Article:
Escape Artists offers up a global discourse ranging from great finds close to home to adventures far afield. You'll find weekly travel deals here, too. Share your road wisdom, rave about great finds and rant about roadblocks that get in the way of a great trip.
Contributor: Travel editor Kerri Westenberg.
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People tend to go to Portland for one reason above all others. But that reason varies mightily. It might be the wonderfully wide-ranging restaurant scene (from countless food carts to the don’t-dare-miss-it Thai treasure Pok Pok); the country’s most revered big bookstore, Powell’s Books; the hipster vibe, or as a gateway to Pinot Noir Heaven, the Willamette Valley 30 miles to the southwest.
But in summertime, there’s no better impetus to go than the clunkily named International Rose Test Garden.
Tumbling down a hillside in Washington Park, the garden boasts killer views of the city and Mount Hood. But all eyes should be trained on the myriad blooms. Who knew there were so many shades of orange, pink, red, yellow and violet? Or so many ways to use white to punch up said colors in multi-hued eye-poppers?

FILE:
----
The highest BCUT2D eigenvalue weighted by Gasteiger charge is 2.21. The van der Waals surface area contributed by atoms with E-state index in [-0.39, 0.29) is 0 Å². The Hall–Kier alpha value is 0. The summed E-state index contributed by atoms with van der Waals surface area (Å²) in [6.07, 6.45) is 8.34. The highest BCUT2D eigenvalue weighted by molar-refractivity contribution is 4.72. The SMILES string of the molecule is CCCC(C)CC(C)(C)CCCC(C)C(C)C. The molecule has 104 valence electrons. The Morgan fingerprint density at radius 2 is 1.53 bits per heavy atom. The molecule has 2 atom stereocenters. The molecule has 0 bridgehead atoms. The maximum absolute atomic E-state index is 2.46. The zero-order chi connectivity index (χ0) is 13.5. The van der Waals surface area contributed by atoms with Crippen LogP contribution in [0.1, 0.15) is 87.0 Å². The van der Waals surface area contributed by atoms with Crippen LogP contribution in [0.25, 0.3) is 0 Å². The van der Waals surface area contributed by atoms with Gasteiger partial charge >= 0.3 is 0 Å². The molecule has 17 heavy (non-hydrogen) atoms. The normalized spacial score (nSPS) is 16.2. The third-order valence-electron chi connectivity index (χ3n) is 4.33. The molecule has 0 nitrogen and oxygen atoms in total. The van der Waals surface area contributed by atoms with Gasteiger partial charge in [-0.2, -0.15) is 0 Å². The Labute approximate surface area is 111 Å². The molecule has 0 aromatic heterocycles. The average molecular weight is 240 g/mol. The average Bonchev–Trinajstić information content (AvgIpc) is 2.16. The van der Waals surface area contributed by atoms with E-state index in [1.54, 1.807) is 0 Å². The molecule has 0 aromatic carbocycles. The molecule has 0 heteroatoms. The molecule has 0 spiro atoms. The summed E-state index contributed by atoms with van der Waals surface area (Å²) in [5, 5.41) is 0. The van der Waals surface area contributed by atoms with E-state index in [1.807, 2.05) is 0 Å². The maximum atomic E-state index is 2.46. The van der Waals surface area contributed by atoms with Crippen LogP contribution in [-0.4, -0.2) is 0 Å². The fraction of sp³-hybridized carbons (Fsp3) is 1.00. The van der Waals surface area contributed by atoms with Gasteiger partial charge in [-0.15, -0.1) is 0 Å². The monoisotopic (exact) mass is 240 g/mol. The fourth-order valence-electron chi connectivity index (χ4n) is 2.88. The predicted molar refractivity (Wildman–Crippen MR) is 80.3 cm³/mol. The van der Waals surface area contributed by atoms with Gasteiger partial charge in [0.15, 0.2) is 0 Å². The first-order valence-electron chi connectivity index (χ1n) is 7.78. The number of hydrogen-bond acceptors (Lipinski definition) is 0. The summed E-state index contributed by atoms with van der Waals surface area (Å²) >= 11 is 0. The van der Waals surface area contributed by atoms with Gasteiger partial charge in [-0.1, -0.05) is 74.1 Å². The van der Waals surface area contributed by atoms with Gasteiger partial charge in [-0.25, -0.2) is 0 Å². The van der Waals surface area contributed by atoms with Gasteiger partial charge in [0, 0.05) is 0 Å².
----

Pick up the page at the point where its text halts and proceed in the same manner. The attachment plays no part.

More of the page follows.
The name is actually accurate — new hybrids have been tried out there since 1917, making this the nation’s oldest continuously operated rose test garden. But there’s also a casual feel to the endless tiers of shrubs and vines, and visitors’ reverence for roses tends to make for peaceful strolls.
The lone downside for Minnesotans: You’ll never look at that perfectly nice rose garden on Lake Harriet’s east side the same way again.
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